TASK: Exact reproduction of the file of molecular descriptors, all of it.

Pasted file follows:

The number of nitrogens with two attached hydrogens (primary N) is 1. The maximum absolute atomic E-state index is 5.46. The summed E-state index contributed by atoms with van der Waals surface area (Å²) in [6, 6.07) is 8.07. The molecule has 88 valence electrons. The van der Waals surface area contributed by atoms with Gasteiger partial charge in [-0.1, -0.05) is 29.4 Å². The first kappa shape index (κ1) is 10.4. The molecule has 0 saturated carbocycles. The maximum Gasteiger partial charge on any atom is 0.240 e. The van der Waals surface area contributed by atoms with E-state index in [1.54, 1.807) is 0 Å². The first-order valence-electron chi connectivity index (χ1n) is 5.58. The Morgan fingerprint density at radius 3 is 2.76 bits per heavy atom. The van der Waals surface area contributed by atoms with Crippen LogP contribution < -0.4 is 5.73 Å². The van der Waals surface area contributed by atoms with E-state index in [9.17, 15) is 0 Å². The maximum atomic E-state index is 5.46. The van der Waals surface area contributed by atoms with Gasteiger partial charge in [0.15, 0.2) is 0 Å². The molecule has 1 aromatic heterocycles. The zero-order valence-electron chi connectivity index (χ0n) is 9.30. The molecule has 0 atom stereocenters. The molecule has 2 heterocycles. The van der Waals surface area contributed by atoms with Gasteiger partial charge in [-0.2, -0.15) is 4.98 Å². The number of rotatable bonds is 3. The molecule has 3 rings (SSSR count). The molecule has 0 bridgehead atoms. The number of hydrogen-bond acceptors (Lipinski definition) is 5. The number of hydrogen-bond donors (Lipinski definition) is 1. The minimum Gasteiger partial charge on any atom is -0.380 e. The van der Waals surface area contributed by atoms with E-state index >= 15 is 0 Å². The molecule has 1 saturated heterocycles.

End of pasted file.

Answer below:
The number of nitrogens with two attached hydrogens (primary N) is 1. The maximum absolute atomic E-state index is 5.46. The summed E-state index contributed by atoms with van der Waals surface area (Å²) in [6, 6.07) is 8.07. The molecule has 88 valence electrons. The van der Waals surface area contributed by atoms with Gasteiger partial charge in [-0.1, -0.05) is 29.4 Å². The first kappa shape index (κ1) is 10.4. The molecule has 0 saturated carbocycles. The maximum Gasteiger partial charge on any atom is 0.240 e. The van der Waals surface area contributed by atoms with E-state index in [1.54, 1.807) is 0 Å². The first-order valence-electron chi connectivity index (χ1n) is 5.58. The Morgan fingerprint density at radius 3 is 2.76 bits per heavy atom. The van der Waals surface area contributed by atoms with Crippen LogP contribution < -0.4 is 5.73 Å². The van der Waals surface area contributed by atoms with E-state index in [9.17, 15) is 0 Å². The maximum atomic E-state index is 5.46. The van der Waals surface area contributed by atoms with Gasteiger partial charge in [0.15, 0.2) is 0 Å². The molecule has 1 aromatic heterocycles. The zero-order valence-electron chi connectivity index (χ0n) is 9.30. The molecule has 0 atom stereocenters. The molecule has 2 heterocycles. The van der Waals surface area contributed by atoms with Gasteiger partial charge in [-0.2, -0.15) is 4.98 Å². The number of rotatable bonds is 3. The molecule has 3 rings (SSSR count). The molecule has 0 bridgehead atoms. The number of hydrogen-bond acceptors (Lipinski definition) is 5. The number of hydrogen-bond donors (Lipinski definition) is 1. The minimum Gasteiger partial charge on any atom is -0.380 e. The van der Waals surface area contributed by atoms with E-state index >= 15 is 0 Å². The molecule has 1 saturated heterocycles.